TOP SEVEN: The Year in Comic Book Movies
As 2010 comes to a close, it’s a good time to look back at the comic book movie adaptations that hit theaters and see how they fared.
While 2010 was a great year for movies that struck a chord with the pop culture crowed (A-Team, Predators, The Karate Kid, and others), there were few movies released that were based on comic books (or strips in the case of Marmaduke). The list is rather short – seven titles released over the year – which is understandable considering other movies, like The Expendables had a comic book based on the movie, and other popular movies were adaptations of prose books (Harry Potter).
Here’s a rundown of the films, listed based on their release date.
Kick-Ass (April 16, 2010)
Dave Lizewski is an unnoticed high school student and comic book fan who one day decides to become a super-hero, even though he has no powers, training or meaningful reason to do so.
The Losers (April 23, 2010)
After being betrayed and left for dead, members of a CIA black ops team root out those who targeted them for assassination.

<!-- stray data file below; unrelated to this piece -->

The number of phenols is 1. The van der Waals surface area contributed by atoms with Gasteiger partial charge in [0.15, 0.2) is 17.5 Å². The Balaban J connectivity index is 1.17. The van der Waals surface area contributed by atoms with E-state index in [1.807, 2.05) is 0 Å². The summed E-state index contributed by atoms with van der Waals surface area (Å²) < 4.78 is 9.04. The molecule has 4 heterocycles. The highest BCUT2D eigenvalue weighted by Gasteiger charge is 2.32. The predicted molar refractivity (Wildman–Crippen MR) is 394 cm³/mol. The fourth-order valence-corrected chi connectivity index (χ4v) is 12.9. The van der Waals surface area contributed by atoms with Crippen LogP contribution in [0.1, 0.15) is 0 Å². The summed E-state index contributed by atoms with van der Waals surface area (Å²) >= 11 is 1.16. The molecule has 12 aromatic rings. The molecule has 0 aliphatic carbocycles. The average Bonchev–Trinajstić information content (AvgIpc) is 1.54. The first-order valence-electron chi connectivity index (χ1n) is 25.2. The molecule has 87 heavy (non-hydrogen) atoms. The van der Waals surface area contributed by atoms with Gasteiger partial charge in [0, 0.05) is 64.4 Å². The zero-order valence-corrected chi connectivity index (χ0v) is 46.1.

Iron Man 2 (May 7, 2010)
With the world now aware of his dual life as the armored superhero Iron Man, billionaire inventor Tony Stark faces pressure from the government, the press, and the public to share his technology with the military. Unwilling to let go of his invention, Stark, along with Pepper Potts, and James “Rhodey” Rhodes at his side, must forge new alliances – and confront powerful enemies.
Marmaduke (June 4, 2010)
A suburban family moves to a new neighborhood with their large yet lovable Great Dane, who has a tendency to wreak havoc in his own oblivious way.
Jonah Hex (June 18, 2010)
The U.S. military makes a scarred bounty hunter with warrants on his own head an offer he cannot refuse: in exchange for his freedom, he must stop a terrorist who is ready to unleash Hell on Earth.
Scott Pilgrim vs. The World (August 13, 2010)
Scott Pilgrim must defeat his new girlfriend’s seven evil exes in order to win her heart.